No Estimated Tax Penalty for Some Qualified Transportation Fringes

Posted on Jun 3, 2019

You’ve finally squared away your organization’s 2018 Form 990 (or 990-PF or 990-EZ) when your accountant informs you the organization still owes tax on qualified transportation benefits provided to your employees. What? It’s true.

Since this new expense came into effect with the 2017 Tax Cuts and Jobs Act (TCJA), we’ve dedicated several articles in our newsletter to covering its impact. Under section 512(a)(7), added by the TCJA, tax-exempt organizations must increase unrelated business taxable income (UBTI) by amounts paid or incurred for any qualified transportation fringe benefits and any parking facility used in connection with qualified parking.

Steps to Take

Your accountant has filed or extended your organization’s Form 990-T and helped you compute and pay your first quarter 2019 estimated tax payment. But what about the estimated tax payments for 2018? You did not know about this in time to compute the payments and did not inform your accountant of it until it was time to prepare your organization’s return.

Well, if you are a first-time filer of the Form 990-T, you are in luck. IRS Notice 2018-100, issued late last year, provides a waiver of the penalties for underpayment of estimated tax payments for this tax, due before December 17, 2018, to organizations not required to file a Form 990-T for 2017 (or for fiscal year organizations, the tax year before the tax year ending in 2018). This relief is limited to tax-exempt organizations that timely file Form 990-T and timely pay the amount reported for the taxable year.

Taxpayers must pay federal income taxes as they earn income, usually by withholding or paying estimated tax on a quarterly basis. Generally, 25 percent of the required annual tax is due quarterly. Under section 6655(d)(1)(B) of the Code, the required annual payment is the lesser of (i) 100 percent of the tax on the return for the taxable year or (ii) 100 percent of the tax on the taxpayer’s return for the preceding taxable year, so long as the preceding taxable year was a full twelve months long and a tax return for that year showed tax liability. One can also compute the payments with an adjusted seasonal installment, a discussion of which is beyond the scope of this article. There are penalties and interest for failure to pay enough estimated tax timely.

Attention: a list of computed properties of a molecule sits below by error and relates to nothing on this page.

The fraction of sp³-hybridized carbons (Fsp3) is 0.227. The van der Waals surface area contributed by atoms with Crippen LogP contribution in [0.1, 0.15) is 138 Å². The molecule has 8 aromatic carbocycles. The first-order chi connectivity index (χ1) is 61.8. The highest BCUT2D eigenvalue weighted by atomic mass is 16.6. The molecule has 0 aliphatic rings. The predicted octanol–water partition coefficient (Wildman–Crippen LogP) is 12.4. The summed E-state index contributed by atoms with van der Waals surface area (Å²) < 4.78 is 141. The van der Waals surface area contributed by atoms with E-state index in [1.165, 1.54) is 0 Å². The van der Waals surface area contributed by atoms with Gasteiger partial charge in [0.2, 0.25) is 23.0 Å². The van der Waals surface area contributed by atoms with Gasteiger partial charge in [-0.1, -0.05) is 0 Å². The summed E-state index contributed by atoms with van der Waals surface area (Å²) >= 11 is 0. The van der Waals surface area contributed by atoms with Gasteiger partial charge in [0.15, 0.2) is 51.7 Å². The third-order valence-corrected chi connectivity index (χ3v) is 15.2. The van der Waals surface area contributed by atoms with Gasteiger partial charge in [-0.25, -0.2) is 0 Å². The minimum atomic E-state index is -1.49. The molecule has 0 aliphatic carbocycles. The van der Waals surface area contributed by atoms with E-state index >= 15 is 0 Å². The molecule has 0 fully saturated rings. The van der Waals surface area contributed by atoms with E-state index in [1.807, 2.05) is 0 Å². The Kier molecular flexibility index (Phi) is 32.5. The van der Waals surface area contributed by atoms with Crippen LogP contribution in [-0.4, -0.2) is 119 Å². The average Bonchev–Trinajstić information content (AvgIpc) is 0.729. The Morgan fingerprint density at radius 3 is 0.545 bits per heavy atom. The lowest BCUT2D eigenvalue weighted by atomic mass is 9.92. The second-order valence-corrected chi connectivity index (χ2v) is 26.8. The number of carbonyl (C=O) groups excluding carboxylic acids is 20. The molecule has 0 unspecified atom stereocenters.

Due to the new law on qualified transportation benefits, many tax-exempt organizations owe unrelated business income tax and must pay estimated income tax for the first time.

These taxpayers would not be eligible to use the safe harbor of paying estimated tax based on the tax in the preceding return. The IRS acknowledges in the Notice these organizations may need additional time to develop the knowledge and processes to comply with estimated income tax payment requirements. So, it has waived the penalties and interest for these first-time filers to the extent that the underpayment of estimated income tax results from this new law.

To claim the waiver under this notice, the tax-exempt organization must write “Notice 2018-100” on the top of its Form 990-T. Contact your tax advisor if you have already filed a Form 990-T and did not take advantage of this waiver.

If you have questions regarding estimated tax payments for qualified transportation benefits or need assistance with calculating them, please contact your tax advisor.

© Clark Nuber PS, 2019. All Rights Reserved

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This article or blog contains general information only and should not be construed as accounting, business, financial, investment, legal, tax, or other professional advice or services. Before making any decision or taking any action, you should engage a qualified professional advisor.

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